June 5, 2012
Based on the song of the same name, Yellow Submarine (1968) was not a film that the Beatles were keen on making. They were unhappy with how Help! (1965) had turned out as well as their self-produced television special Magical Mystery Tour (1967). However, they were contracted to make a third film for United Artists and felt that an animated film would be an easy way to do it, cheekily filming a cameo that appeared at the end of the final product. Yellow Submarine went on to become a box office hit and is now regarded as an animated classic.
We are introduced to Pepperland, an idyllic if not psychedelic-looking paradise where everyone lives in harmony. However, this existence is threatened by the music-hating Blue Meanies who attack Pepperland and immobilize most of its population, draining it of color. Old Fred (voiced by Percival) manages to escape in the Yellow Submarine and travels through a surreal landscape with animation that would anticipate Terry Gilliam’s work for Monty Python. So we see the submersible traverse cobblestone roadways and pass by groups of European football players and politicians. Old Fred tracks down and recruits Ringo (Angelis) in Liverpool to help and he, in turn, enlists the rest of the Beatles: John (Clive), George (Angelis) and Paul (Hughes) to help combat the Blue Meanies.
Yellow Submarine is a very experimental animated film that pushes the boundaries even more so than Fantasia (1940). It is clearly a product of its time as it mixes photographs with animation in a highly unconventional way that reflects the experimental phase that the Beatles were going through. The film resembles a 90-minute acid trip where the Beatles are, at one point, transformed into little kids and then old men.
Several sequences serve as visual representations of classic Beatles songs. The band didn’t actually supply the voices of themselves in the film, just their singing ones, of course. Over the course of the film, they roll out one gem after another – “Yellow Submarine”, “When I’m Sixty-Four”, “Eleanor Rigby”, “Nowhere Man”, and so on. The film also utilizes several different styles of animation, which only enhances the trippy atmosphere.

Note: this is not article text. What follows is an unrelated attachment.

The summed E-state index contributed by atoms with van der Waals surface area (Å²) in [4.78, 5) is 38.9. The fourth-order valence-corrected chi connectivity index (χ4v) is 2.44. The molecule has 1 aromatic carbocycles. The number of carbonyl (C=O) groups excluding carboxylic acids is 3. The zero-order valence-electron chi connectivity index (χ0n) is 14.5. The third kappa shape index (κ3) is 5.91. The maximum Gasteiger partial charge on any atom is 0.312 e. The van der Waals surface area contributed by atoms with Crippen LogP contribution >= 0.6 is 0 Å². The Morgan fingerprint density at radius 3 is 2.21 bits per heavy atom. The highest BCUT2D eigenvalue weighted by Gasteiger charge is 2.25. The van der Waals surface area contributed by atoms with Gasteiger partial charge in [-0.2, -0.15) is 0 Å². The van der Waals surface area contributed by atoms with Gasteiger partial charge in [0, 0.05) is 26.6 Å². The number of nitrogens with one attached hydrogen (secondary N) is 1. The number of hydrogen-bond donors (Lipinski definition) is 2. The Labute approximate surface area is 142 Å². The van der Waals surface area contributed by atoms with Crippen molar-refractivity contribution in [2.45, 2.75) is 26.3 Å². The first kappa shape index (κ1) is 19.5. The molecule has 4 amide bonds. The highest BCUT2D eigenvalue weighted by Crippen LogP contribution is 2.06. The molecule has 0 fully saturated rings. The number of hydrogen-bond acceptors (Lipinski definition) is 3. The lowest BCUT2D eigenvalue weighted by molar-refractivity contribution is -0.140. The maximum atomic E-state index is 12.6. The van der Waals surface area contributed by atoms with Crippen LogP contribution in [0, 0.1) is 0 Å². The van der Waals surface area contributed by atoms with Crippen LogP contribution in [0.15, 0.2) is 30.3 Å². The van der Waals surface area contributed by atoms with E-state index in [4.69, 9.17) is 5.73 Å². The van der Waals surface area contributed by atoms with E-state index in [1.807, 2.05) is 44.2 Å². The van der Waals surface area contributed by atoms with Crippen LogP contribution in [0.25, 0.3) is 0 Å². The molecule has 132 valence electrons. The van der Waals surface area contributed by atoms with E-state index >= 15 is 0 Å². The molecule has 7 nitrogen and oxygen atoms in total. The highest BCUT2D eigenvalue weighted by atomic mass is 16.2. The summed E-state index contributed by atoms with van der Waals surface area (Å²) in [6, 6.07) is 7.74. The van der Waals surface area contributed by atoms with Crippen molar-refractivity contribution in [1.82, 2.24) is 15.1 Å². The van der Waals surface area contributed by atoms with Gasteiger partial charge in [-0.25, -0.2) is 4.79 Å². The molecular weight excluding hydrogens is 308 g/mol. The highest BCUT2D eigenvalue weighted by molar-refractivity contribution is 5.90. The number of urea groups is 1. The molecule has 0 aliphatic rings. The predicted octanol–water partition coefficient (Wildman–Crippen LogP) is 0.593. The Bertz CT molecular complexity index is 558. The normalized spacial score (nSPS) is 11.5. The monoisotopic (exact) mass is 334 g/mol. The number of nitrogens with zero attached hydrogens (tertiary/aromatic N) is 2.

Yellow Submarine is the film you want to buy to get friends and family into the Beatles with mind-blowing animation for the adults and the sing-a-long aspects for kids (and adults). As per the convention of musicals, the songs take priority over the story but feature themes and imagery that pays tribute to the “love generation” of the 1960s. Usually, when a film is said to be a product of its times this is a nice way of saying it is dated but Yellow Submarine has done so in a good way. It works so well because it is a snapshot of its times and the Beatles music is timeless, just waiting to be rediscovered by future generations.
For this new Blu-Ray release, Yellow Submarine has been beautiful restored in stunning 4K digital resolution all of which was done by hand, frame by frame due to the delicate nature of the hand-drawn artwork. The end result is a flawless transfer.
There is an audio commentary by production supervisor John Coates with additional comments by art director Heinz Edelmann. Coates takes us through the genesis of the film. He had worked on the Beatles T.V. show and was approached to do a film. The band was apprehensive about an animated film for fear of being Disney-fied. Because of their fame, Coates couldn’t get them into the studio to do the voices for their characters and cast sound-a-likes instead. He comes across as a little dry at times but takes us through the fascinating process of making Yellow Submarine.
“Mod Odyssey” is a brief making of featurette made at the time of the film’s release. For a promotional reel, it is surprisingly informative.
Also included is the original theatrical trailer.
There are storyboards for three sequences split-screened with their corresponding scene to see how one differed from the other.
There are the “Original Pencil Drawings” for the All You Need Is Love sequence. It gives you an idea of how they wanted it to look right down to the colors that were to be used.
“Behind the Scenes Photos” were taken during a visit by the Beatles to the animation studio where the film was being made.
Paul Angelis, who did the voices of Ringo and Chief Blue Meanie, is interviewed. He talks about how he approached doing the voices and separating each one of the Beatles so that they were distinctive.
Also interviewed is John Clive, voice of John. He talks about where he was when Lennon died and how it affected his daughter.
Key animator David Livesey is interviewed. He talks about how he translated the character designs into animation, like how they moved for example.
There is an interview with Heinz Edelmann’s assistant Millicent McMillan. She talks about designing the Blue Meanies.
There is an interview with Jack Stokes, animation director. He talks about meeting the Beatles and his impressions of them.
Finally, there is an interview with Erich Segal, one of the film’s writers. He talks about how he got involved in the project.